by Edvard Radzinsky
Stalin is a historical biography that I admired but … did I enjoy it? Let me put it this way: Reading this 600-page beast often felt like being banished to Siberia with nothing to do but page through the telephone directory. I do respect the blood, sweat and tears that must have gone into the research and writing of this massive tome about the 20th century’s greatest villain, Joseph Stalin (yes, I’m including Hitler), but the result is mostly a plodding bore.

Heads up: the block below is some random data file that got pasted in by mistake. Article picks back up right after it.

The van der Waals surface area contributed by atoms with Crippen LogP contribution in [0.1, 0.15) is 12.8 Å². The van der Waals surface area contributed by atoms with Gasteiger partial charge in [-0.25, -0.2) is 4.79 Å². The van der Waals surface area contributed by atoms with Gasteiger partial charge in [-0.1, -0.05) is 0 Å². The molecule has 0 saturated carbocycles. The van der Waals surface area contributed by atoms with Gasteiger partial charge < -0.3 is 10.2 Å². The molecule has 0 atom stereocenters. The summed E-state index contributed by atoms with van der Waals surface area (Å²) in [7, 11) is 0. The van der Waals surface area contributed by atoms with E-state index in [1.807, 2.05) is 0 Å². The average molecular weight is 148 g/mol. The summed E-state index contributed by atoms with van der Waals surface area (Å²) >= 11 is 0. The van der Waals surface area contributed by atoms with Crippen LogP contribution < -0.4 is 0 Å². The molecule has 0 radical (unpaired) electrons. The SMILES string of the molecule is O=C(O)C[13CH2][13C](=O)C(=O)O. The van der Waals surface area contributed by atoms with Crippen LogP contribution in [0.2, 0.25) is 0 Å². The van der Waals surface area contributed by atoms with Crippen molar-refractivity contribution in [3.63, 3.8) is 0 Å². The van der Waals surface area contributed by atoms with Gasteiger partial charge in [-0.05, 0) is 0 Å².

In addition to presenting the usual agglomeration of unpronounceable and confusing Russian names, Radzinsky’s book demands a basic knowledge of Russian history and the major political players of the time. If you are unfamiliar with the historical relationship between Bolsheviks and Mensheviks, the troubled history of Ukraine and Russia, etc., well, too bad for you. Radzinsky simply offers a chronological survey of what Stalin did and to whom he did it. Stalin himself remains an enigma. So many details, so little insight.
It’s a shame, because if we know one thing, it’s that history repeats itself, and if a genocidal despot like Stalin could place an entire country under his malevolent spell, then understanding the factors that created such a monster is something we all need to know.
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